A Postdoctoral Scholar was handling the blood of infectious agent exposed mice outside of a biosafety cabinet. While trying to expel blood from the syringe into an Eppendorf tube the blood apparently dried in the needle tip. When the researcher exerted additional pressure to expel the blood. The needle disconnected and the tip of the needle contacted left pinky finger. The researcher was not aware of the needle breaking the surface of the glove or the skin of finger beneath and continued working until he had collected blood from the each of the
remaining specimens. He wore the same pair of gloves for the duration of the procedure.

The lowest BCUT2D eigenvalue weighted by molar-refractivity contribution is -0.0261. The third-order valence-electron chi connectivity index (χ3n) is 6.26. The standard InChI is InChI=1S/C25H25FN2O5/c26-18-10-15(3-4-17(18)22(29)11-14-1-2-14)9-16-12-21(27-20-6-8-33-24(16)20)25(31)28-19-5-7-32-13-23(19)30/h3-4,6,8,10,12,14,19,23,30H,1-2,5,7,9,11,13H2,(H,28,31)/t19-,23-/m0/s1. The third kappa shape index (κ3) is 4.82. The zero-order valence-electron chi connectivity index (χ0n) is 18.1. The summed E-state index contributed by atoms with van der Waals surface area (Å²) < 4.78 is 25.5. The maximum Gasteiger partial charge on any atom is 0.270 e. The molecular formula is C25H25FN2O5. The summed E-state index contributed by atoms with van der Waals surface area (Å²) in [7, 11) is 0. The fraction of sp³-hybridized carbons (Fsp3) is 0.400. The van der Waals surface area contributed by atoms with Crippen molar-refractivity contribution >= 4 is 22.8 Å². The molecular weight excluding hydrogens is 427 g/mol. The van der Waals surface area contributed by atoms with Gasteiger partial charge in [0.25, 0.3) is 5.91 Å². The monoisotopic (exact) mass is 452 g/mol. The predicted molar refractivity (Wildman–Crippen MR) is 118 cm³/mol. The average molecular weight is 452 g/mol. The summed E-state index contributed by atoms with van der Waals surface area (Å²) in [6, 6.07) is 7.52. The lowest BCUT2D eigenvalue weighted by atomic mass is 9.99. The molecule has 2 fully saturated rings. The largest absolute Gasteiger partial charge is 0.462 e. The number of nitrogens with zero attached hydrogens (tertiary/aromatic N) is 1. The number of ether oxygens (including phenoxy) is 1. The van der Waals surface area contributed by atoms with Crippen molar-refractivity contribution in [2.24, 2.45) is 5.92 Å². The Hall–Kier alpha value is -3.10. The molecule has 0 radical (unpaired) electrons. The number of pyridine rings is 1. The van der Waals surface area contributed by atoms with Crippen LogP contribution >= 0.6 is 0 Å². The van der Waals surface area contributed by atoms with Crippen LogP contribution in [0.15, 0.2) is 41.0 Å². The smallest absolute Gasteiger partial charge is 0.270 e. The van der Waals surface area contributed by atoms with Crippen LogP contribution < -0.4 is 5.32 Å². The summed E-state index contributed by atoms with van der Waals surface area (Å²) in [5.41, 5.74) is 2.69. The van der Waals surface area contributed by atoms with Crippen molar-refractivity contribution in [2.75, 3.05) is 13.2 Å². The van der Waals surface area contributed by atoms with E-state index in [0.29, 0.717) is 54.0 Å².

Upon completion of the procedure, he removed gloves and washed his hands. He did not recall observing blood or a break in the skin after removing gloves or while washing hands. Ten days later he developed a fever and body aches. He contacted University Health Services (UHS) but neglected to mention his work with infectious agents. He also informed the PI but did not recall the potential needlestick until later. After testing negative for COVID-19 on multiple occasions and delaying other treatment he eventually received a blood test for the infectious agent. He tested positive and began the appropriate course of treatment. After developing Bell’s palsy the researcher eventually recovered and returned to work.
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